Recently someone asked if I knew of the iceberg metaphor for organizational behavior. I responded yes, and they went into a 30-minute lecture on how their perception of a team’s actions is due to their deep subconscious and unconscious feelings of resentment and powerlessness. And how this person will work with them to uncover and reconstruct their fears, knowledge, and memories to reanimate their conscious mindset of autonomy and agency.
This is all interesting, and Organization Development people like to play psychologists, and the impact of Freud is deep within many of our methods and models.
As we spoke, I was doodling in my notebook. Looking at my notes, I wrote, “what if what they are showing us is all there is?”
What if what they are showing us is all there is? And when we are together, is that enough to make progress?
In solution-focused practice, we (work hard to) be interactional and know that progress happens with each person being who they are at the moment, showing all of what and who they are – Knowing social-behavior impacts us as we affect each other and the social-behavior of a collective group.
The iceberg metaphor is filling a perverse need to understand or project something into the other that we wish to see instead of just accepting that we are here, now, and what we have is what we got.
With the iceberg metaphor, we are constantly trying to seek past experiences (a belief that our past remembrance of experiences is unmovable) and to diagnose, through some algorithmic effort, rework something like selfish needs. Now, this may be ok with psychotherapy, BUT managers, consultants, and Organization Development professionals are not there to be your or the team’s therapist.
Our metaphors help and hinder how we all work and make sense together
This fascination with seeking deep-held somethings as if what we see on the surface is insufficient. What you see on the surface and what a person shows and shares is all there is. Plus, we are not solipsistic atoms. We are interactional social behavior with we and I entangled.
As we keep holding the Freudian seek for deep or believed hidden somethings, we fill our pygmalion fantasies of being fortune-tellers or futurists — swallowing our confirmation bias, prognosticating our defecation.
What we see is all there is; what can we do differently?
Below are some ideas on different approaches or efforts that will reduce the resistance to fixing someone’s psyche and increase the cooperation from trying to interact with someone to cooperate towards a shared solution.
- What you see is all there is – what someone or a team shows you are all they are—showing your agency and their obvious actions and feelings. Work with what they give, and accept their words, feelings, and responses as true to them at that time.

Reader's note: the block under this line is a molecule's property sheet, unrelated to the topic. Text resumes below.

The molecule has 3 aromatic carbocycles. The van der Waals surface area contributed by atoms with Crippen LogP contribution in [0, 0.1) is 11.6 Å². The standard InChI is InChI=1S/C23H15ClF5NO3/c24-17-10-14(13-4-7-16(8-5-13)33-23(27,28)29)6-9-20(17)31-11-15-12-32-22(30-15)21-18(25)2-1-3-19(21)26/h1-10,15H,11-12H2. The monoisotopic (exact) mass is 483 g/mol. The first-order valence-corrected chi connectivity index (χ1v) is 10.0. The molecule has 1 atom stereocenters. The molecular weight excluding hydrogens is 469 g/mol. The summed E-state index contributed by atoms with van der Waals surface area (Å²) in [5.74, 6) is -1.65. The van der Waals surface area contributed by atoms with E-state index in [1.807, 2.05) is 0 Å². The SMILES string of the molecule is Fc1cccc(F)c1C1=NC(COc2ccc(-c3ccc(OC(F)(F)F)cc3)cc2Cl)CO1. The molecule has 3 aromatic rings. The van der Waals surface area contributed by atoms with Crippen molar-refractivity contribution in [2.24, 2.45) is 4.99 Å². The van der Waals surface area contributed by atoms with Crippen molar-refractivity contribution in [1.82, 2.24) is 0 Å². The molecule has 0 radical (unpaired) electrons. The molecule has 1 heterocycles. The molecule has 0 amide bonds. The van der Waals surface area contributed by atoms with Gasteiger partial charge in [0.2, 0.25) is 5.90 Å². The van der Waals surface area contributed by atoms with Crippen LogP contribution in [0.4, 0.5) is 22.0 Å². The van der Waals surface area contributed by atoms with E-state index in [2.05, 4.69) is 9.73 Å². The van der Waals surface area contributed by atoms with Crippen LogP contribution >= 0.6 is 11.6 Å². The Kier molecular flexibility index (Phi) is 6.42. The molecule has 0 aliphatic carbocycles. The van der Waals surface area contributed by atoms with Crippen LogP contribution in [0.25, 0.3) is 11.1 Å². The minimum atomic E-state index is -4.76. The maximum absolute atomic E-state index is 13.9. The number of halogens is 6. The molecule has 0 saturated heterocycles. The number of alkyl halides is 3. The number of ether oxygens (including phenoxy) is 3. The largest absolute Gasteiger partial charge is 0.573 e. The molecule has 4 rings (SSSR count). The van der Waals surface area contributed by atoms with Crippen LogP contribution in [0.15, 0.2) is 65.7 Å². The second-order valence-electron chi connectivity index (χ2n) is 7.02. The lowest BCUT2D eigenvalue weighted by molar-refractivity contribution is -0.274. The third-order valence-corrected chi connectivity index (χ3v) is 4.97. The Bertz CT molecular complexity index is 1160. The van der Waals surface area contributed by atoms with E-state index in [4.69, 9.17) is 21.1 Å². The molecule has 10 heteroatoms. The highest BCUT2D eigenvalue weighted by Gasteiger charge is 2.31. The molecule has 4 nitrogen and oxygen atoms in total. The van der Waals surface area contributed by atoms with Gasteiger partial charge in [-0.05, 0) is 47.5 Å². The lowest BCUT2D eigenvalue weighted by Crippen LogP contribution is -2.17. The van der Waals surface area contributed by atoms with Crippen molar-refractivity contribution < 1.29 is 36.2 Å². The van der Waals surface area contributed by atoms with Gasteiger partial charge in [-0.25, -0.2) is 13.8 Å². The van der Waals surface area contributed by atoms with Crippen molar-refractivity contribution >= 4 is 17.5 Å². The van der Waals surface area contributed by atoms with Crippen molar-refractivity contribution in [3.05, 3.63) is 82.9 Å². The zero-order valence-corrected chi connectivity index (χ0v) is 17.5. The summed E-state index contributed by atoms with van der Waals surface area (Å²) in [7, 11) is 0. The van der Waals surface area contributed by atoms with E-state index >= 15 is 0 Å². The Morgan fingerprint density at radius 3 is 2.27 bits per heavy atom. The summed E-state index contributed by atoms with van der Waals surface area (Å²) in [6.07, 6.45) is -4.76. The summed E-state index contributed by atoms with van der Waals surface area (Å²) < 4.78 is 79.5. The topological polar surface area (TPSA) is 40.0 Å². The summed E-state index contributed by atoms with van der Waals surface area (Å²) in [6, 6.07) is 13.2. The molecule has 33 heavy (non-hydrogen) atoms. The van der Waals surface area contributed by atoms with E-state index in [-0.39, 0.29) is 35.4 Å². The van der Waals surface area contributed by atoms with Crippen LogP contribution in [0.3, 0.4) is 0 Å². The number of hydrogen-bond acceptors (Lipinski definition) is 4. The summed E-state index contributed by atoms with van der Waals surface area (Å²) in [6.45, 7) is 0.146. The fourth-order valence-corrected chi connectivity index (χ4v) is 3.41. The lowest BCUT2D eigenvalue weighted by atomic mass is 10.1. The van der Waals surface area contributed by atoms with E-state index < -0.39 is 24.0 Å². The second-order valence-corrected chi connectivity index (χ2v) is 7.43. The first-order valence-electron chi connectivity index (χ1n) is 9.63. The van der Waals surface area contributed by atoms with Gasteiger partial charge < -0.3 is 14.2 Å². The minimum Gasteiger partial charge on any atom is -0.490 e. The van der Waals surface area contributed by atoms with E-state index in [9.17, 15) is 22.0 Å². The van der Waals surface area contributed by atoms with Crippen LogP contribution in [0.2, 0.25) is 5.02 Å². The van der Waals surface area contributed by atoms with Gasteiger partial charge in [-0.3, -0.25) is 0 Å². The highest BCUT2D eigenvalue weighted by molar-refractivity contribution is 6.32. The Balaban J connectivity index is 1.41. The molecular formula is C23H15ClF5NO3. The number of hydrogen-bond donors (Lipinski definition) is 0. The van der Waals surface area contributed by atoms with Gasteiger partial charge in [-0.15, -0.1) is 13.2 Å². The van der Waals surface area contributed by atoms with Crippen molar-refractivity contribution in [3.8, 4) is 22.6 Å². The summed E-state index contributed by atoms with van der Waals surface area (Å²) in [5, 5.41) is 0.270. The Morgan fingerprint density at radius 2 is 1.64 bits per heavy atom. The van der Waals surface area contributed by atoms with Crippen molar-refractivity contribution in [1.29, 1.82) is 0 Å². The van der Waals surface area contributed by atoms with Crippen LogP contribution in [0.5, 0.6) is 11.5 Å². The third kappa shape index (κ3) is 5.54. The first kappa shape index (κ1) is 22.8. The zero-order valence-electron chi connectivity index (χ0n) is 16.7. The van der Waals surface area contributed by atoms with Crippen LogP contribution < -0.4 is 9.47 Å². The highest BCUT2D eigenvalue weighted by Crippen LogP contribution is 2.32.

- Develop a way to share challenges, secrets, and deviance – gossip and water-cooler talk happen even with the best teams. And having a process for the team to share and discuss collectively will create a conversation around what is there and not being said out loud – and they want to talk about it.
- Go negative, get hyperbolic – the concern “what if this turns into a bitch session” is common. Instead of forcing adults to become toxically positive, let them go toxically negative. Ask them to post-it note all the challenges and go as far as they can – comically – into the abyss of organizational despair. As they share and (maybe) laugh, let them choose which of those things are already happening. Ask them what we can do to decrease the negative or improve things?
- Go positive, get hyperbolic – like in the negative, ask them to post-it note all the great things that can happen, and let them go toxically positive (only after the negative). As they share and (maybe) laugh, let them choose which of those things are already happening. Ask them what we can do to increase the positive or improve things?
- Tip the iceberg – while in conversation reflecting on the interaction, turn the whole iceberg sideways. What you see are the other persons’ and the combined interactional consciousness. There is no need to look below some artificial water line; you are seeing it. Accept, ask a question, accept, listen, ask a question, accept, listen.
- Create a shared map of what’s happening – draw the current environment or challenge (actually draw it). Compare the organizational or team problems in the drawing, ask for differences that matter, how we will see progress, and the common stuck points.
- Facilitate, don’t psychoanalyze – adults within work are adults within work. They have gotten this far, and they know how to act. They are not broken or hoarding some deep sociopathic resentment.
I understand the iceberg metaphor for organizational behavior feels good, makes you look smart, and reinforces your belief that you are intuitive. And it does not help set conditions for change and the emergence of novel and innovative ideas.
…we fill our pygmalion fantasies of being fortune-tellers or futurists — swallowing our confirmation bias, prognosticating our defecation.
Maybe one of the best things I have written 🙂